Squaresoft prepared this dual-record release of Parasite Eve Remixes as a promotional tool for DJs to start messing around with their material. This was never released commercially, and so with things like this, we may never know all of what’s out there.

There were slightly fewer releases in the 2000s. By this time, vinyl was rare and more promotional than commercial. There was seemingly nothing sexy about the format by this time, and aside from a few releases like Grand Theft Auto III, Doom 3, and a nifty red Super Street Fighter II Turbo Battle release. There were some interesting fan remix albums (also rare and not in VGMdb) that can be seen here:

[embed]226437:43511[/embed]

A friend, Haroon “FFMusicDJ” Piracha (who also sent me many of these rare vinyl releases to include in this feature) sent me this interesting animated graphic showing percentage of music sales from 1980 through 2010, which is quite telling in what happened to vinyl during this period.

Then came the 2010s. We saw a resurgence of the medium both in underground circles and from big name publishes. I think what’s partially responsible is the enthusiastic underground communities that comprise the indie game scene. The atmosphere is one that makes it seem as though anything is possible, and some great music is being created for these titles. One such release, and the first to hit in 2010 was the excellent soundtrack to Machinarium, which is actually still available to fans who are interested:

[embed]226437:43512[/embed]

This was followed by a slew of both promotional and commercial releases from game companies including 2K (BioShock), Square Enix (Final Fantasy XIII), Blizzard Entertainment (StarCraft II), Rockstar (Red Dead Redemption), THQ (the rare de Blob and de Blob 2) and even Microsoft (Halo: Combat Evolved). Check some of these out below:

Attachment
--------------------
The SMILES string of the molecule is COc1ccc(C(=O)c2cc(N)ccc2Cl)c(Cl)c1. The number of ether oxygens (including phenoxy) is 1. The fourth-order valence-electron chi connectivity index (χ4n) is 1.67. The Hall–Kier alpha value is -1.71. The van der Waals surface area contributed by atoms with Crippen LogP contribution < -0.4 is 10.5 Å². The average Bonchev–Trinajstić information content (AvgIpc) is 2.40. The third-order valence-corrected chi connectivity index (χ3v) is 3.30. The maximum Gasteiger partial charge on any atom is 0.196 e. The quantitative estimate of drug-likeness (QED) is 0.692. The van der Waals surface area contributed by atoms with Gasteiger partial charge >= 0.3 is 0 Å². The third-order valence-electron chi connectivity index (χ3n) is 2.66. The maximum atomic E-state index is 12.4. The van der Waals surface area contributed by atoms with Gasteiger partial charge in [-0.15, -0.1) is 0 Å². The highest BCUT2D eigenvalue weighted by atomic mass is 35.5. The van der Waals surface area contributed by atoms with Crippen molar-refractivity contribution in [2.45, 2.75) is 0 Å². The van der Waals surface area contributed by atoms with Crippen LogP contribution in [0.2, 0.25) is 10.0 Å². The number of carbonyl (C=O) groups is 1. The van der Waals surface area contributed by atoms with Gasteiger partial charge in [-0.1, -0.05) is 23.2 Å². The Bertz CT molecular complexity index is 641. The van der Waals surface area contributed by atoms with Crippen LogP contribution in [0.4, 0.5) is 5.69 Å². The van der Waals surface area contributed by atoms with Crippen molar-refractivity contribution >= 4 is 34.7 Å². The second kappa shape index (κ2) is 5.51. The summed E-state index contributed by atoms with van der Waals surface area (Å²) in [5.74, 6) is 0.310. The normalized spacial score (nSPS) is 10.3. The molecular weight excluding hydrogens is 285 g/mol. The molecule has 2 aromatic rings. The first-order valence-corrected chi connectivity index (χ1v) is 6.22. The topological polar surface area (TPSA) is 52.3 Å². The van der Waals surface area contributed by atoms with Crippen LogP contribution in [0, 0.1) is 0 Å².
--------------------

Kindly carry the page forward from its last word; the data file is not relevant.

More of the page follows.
[embed]226437:43513[/embed]

[embed]226437:43514[/embed]

[embed]226437:43515[/embed]

Indie releases also kept things going with the popular Sword & Sworcery LP hitting vinyl, and a title that I think is the single most deserving soundtrack of a vinyl release, 2009s Shatter (the vinyl was released in 2011), which is easily one of my favorite soundtracks of all time:

[embed]226437:43516[/embed]

I think what Jim Guthrie, composer of Sword & Sworcery, has to say about why vinyl and why now is quite telling of the indie scene’s desire to get things like this done:

“For as long as I've been making records/music the ultimate goal has always been to release stuff on vinyl. It's never been a question of should I press vinyl. It's ‘can I press vinyl and not lose my shirt?’ It's the perfect format to experience music and it's out-lived every medium that's come since. Sound great. The art is nice and big and you have to interact with it in order to hear it in a way that is very satisfying. I don't want to sound like a broken record (pun intended) but CDs and mp3s don't provide the same experience. They are convenient and easy to store, rip and steal but that's about it. No matter how high tech things get I believe vinyl will always have a place in this world.”

I couldn’t have said it better myself.

Not since the 1980s have we seen so many vinyl releases per year. This year already has seen releases celebrating the Commodore 64, the Music of Retro City Rampage (get that blue one while you still can!) and the upcoming Botanicula from Minority Records (the same label that put out Machinarium). It’s a good time for fans of vinyl, and after a turbulent history, it’s time to dust off (or in my case, go out and buy!) a turn table and relive a piece of musical history.

[embed]226437:43779" data-vidtitle="

The Sound Card 007: Game music on vinyl It’s back! It started and ended in 2008. The Sound Card, I mean. Dale North started the series many years ago, and while it had a very short run, I was always a fan of the column which featured zany lists that included ...  
Full story